the temperatures of stars. The definition can be naturally be extended to sentences. then the two predicates are converses of each other. Between hot and cold is a continuous scale of values. What is called hot in one context (e. or tepid. Example: this beetle is alive is contradictory of . Example: parent and child are converses.g.g.This beetle is dead. of even temperatures in a recipe book) could well be classed as cold in another context (e. Gradable Antonyms Two predicates are gradable antonyms if they are at opposite ends of a continuous scale of values (a scale which typically varies according to the context of use).If a predicates describes a relationship between two things (or people) and some other predicate describes the relationship when the two things (or people) are mentioned in the opposite order. which may be given names such as warm. Contradictories A proposition is a contradictory of another proposition if it is impossible for them both to be true at the same time and of the same circumstances. because X is the parent of Y (one order) describes the same situation (relationship) as Y is the child of X (opposite order). thus a sentences expressing one proposition is a contradictory of a sentence expressing another proposition if it is impossible for both propositions to be true at the same time and of the same circumstances. c. cool. Alternatively (and equivalently) a sentence contradicts another sentence if it entails the negation of the other sentence. Example: Hot and Cold are gradable antonyms. 8 .) d.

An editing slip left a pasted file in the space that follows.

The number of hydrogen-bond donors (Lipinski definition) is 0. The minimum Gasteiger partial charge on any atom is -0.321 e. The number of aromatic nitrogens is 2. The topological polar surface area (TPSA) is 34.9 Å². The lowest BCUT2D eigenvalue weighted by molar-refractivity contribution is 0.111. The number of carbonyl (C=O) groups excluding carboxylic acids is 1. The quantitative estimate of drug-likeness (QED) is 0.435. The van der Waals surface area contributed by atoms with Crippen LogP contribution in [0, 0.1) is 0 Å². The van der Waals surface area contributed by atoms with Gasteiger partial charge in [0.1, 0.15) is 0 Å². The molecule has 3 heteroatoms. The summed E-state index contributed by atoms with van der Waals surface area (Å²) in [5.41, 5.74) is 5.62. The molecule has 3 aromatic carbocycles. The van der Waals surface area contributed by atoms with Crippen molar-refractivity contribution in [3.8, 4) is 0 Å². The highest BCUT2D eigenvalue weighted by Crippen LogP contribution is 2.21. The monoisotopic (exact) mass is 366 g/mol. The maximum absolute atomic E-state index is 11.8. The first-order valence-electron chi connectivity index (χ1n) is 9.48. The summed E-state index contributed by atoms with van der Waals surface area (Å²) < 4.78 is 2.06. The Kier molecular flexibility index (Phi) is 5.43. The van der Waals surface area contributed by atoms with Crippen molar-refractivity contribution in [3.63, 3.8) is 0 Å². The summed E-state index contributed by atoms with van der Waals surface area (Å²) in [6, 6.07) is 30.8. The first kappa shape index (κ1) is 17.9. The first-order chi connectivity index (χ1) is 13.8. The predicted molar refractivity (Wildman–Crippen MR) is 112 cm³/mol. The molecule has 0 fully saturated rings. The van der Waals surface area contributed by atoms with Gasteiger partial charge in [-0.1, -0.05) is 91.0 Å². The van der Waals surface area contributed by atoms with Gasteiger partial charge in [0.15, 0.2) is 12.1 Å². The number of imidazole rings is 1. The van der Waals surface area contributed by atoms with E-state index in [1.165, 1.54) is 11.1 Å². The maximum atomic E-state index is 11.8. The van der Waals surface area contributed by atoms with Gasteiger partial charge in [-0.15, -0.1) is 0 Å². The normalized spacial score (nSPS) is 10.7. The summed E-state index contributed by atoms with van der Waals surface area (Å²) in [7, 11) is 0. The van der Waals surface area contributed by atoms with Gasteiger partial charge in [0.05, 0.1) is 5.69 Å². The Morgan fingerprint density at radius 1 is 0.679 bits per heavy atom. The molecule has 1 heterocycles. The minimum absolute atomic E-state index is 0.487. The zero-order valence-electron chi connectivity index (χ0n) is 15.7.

"2 "House is a hyponym of the subordinate building." 1 Frank Parker and Kathryn Riley. 2nd ed. The opposite of a hyponym is a hypernym. and dog is a hyponym of animal. Allyn and Bacon. Linguistics for Non-Linguists. structure is a hyponym of the subordinate thing. or piglet.') Thus. 2003 9 . A daffodil is a flower.3. there are a number of hyponyms for each subordinate. Hyponymy and hyperonymy In linguistics. For example."1 "Hyponymy is a less familiar term to most people than either synonymy or antonymy. oak is a hyponym of tree. For instance. a hyponym of the subordinate structure. it is not surprising that hyponymy is sometimes referred to as inclusion. or simply. 1994 2 David Crystal. It describes what happens when we say 'An X is a kind of Y'--A daffodil is a kind of flower. boar. A subordinate at a given level can itself be a hyponym at a higher level. Cambridge University Press. The subordinate is the included word and the hyponym is the including one. but it refers to a much more important sense relation. boar. the subordinate word pig is often used as part of the definition: 'A sow is an adult female pig. n general. (Note that in defining a word like sow. The Cambridge Encyclopedia of the English Language. and. and piglet 'contains' the meaning of the word pig. since the meaning of each of the three words sow. boar and piglet are also hyponyms of the subordinate pig. in its turn. a specific term used to designate a member of a class. but building is in turn.